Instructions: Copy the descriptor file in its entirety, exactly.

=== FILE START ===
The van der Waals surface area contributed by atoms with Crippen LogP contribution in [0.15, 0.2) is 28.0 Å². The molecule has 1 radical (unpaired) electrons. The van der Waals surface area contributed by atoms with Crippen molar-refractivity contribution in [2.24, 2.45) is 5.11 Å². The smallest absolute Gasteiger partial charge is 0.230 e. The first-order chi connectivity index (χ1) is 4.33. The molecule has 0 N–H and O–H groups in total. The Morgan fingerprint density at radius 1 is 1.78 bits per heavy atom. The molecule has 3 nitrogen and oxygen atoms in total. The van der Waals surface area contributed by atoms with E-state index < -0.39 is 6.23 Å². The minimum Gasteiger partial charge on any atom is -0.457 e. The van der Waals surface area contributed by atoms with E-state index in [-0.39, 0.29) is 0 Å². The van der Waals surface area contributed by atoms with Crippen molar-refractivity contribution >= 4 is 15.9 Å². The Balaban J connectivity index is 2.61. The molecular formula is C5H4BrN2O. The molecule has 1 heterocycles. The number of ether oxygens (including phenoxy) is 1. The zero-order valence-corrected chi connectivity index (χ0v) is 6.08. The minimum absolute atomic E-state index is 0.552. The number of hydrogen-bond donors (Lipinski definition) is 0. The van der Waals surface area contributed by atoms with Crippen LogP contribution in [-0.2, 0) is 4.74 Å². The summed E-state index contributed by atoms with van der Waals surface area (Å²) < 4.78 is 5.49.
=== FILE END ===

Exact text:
The van der Waals surface area contributed by atoms with Crippen LogP contribution in [0.15, 0.2) is 28.0 Å². The molecule has 1 radical (unpaired) electrons. The van der Waals surface area contributed by atoms with Crippen molar-refractivity contribution in [2.24, 2.45) is 5.11 Å². The smallest absolute Gasteiger partial charge is 0.230 e. The first-order chi connectivity index (χ1) is 4.33. The molecule has 0 N–H and O–H groups in total. The Morgan fingerprint density at radius 1 is 1.78 bits per heavy atom. The molecule has 3 nitrogen and oxygen atoms in total. The van der Waals surface area contributed by atoms with E-state index < -0.39 is 6.23 Å². The minimum Gasteiger partial charge on any atom is -0.457 e. The van der Waals surface area contributed by atoms with E-state index in [-0.39, 0.29) is 0 Å². The van der Waals surface area contributed by atoms with Crippen molar-refractivity contribution >= 4 is 15.9 Å². The Balaban J connectivity index is 2.61. The molecular formula is C5H4BrN2O. The molecule has 1 heterocycles. The number of ether oxygens (including phenoxy) is 1. The zero-order valence-corrected chi connectivity index (χ0v) is 6.08. The minimum absolute atomic E-state index is 0.552. The number of hydrogen-bond donors (Lipinski definition) is 0. The van der Waals surface area contributed by atoms with Crippen LogP contribution in [-0.2, 0) is 4.74 Å². The summed E-state index contributed by atoms with van der Waals surface area (Å²) < 4.78 is 5.49.